Earlier this year the Martha’s Vineyard Playhouse board considered making the summer season a traveling one, with the playhouse still closed due to Covid and the Tisbury Amphitheatre needing renovations.

But then word came down of voter-approved improvements to the Tisbury Amphitheatre, funded through the Community Preservation Act.

“When we realized the amphitheatre was being completely redone, [the decision was made] that would be home base,” said executive director, MJ Bruder Munafo.

Home base will get its closeup this week as Every Brilliant Thing, the acclaimed solo play by Duncan Macmillan and Jonny Donahoe, opens July 8. Scott Barrow stars and Brooke Hardman Ditchfield directs the show, which runs over two long weekends through July 18 (July 8-18, July 15-18). Advance tickets are required.

Director Brooke Hardman Ditchfield looks on at a recent rehearsal. — Jeanna Shepard

“It’s a heartbreaking, hilarious, interactive theatrical experience,” Ms. Bruder Munafo said.

The Tisbury amphitheatre renovations included new benches, new steps and railings and improvements to the accessible path, which was regraded, Ms. Bruder Munafo said.

Plans for this summer’s season began percolating in Ms. Bruder Munafo’s head in January, she said, and started coming together in March, amid remaining uncertainty about what pandemic regulations would be in effect by show time. “We decided to keep it really simple and not go with a full season. It’s an abridged season,” she said.

In addition to Every Brilliant Thing, the summer includes free performances on Tuesdays of Shakespeare for the Masses., in which Island dramaturges Chelsea McCarthy and Nicole Galland mine laughter from tragedy with condensed versions of Shakespeare plays — Macbeth in July, Measure for Measure in August.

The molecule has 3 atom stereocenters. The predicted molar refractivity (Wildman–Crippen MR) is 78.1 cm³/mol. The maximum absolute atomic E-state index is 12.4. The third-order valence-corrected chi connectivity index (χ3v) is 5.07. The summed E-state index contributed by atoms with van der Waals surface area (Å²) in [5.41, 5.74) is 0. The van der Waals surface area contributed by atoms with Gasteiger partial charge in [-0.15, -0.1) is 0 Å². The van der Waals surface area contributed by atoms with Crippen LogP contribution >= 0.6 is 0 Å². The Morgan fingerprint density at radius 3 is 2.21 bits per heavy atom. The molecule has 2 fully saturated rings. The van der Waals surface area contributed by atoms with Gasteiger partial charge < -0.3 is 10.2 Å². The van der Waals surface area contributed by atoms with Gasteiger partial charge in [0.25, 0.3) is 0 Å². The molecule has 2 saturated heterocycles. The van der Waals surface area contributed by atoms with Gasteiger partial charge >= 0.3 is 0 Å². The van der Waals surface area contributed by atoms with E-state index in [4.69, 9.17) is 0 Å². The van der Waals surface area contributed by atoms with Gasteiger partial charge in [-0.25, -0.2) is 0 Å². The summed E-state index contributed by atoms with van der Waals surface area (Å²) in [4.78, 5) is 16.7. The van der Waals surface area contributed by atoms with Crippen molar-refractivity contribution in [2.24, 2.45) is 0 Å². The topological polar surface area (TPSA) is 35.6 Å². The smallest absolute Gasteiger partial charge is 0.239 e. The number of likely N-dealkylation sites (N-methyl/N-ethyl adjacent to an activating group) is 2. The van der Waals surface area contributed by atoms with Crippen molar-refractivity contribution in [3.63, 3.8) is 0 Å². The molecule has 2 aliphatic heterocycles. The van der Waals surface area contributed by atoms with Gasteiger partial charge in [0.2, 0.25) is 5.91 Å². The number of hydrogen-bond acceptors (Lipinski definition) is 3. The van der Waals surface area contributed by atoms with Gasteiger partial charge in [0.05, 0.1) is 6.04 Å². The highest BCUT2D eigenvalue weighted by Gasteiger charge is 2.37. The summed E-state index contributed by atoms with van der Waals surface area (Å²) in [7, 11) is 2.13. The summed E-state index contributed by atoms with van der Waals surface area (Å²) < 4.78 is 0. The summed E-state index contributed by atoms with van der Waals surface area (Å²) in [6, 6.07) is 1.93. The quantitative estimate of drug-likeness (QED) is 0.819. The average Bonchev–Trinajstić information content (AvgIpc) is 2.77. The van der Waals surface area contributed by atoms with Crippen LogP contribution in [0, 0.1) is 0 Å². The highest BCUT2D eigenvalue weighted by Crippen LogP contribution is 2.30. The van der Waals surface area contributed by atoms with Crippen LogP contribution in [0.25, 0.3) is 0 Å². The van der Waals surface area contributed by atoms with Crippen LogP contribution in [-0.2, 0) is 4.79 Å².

“We just felt like we wanted to do a lot of free theatre,” Ms. Bruder Munafo said.

Scott Barrow, Brooke Ditchfield, Tim Toothman. — Jeanna Shepard

On Thursdays, Shakespeare for the Masses becomes a road company, with performances of Macbeth scheduled for July 15 at the Martha’s Vineyard Drive-In, July 22 at the Martha’s Vineyard Museum and July 29 at Featherstone Center for the Arts.

Saturday mornings at the amphitheatre belong, as usual, to the Fabulists, the playhouse’s long-running series of family performances. Ms. Bruder Munafo said a grant from the Martha’s Vineyard Cultural Council is helping to provide free admission for the Saturday morning shows, which start at 10 a.m. weekly in July and August.

Further bookings are still being scheduled as the summer continues to unfold. “We’re rolling out the season as we go along,” she said.

The Summer Stars theatre camp will also be back this year. “There were a lot of details we had to put in place to reopen camp, especially as Covid protocols kept changing,” Ms. Bruder Munafo said.

The first cohort of about a dozen kids — there’s room for up to 18 in a session — started this week under the leadership of Katherine Reid, a luminous actor who played Emily in the playhouse production of Our Town in 2019.

Camp staff also includes Madeline Fields and Laura Delany, both of whom hold college degrees in musical theatre — Ms. Fields’ from Fairleigh Dickenson University and Ms. Delany’s from the Royal Academy of Music in London.

As the season blossoms outdoors this summer, the historic former meeting house on Church street remains a colorful scene of its own, with art shows in the lobby during box office hours. The current exhibition, Marston Clough — At Large, features recent paintings on canvas and wood by the Island artist, on display through July 17.

Theatre operations will move back inside this fall, Ms. Bruder Munafo said.

Information about the Martha’s Vineyard Playhouse and Summer Stars is at mvplayhouse.org.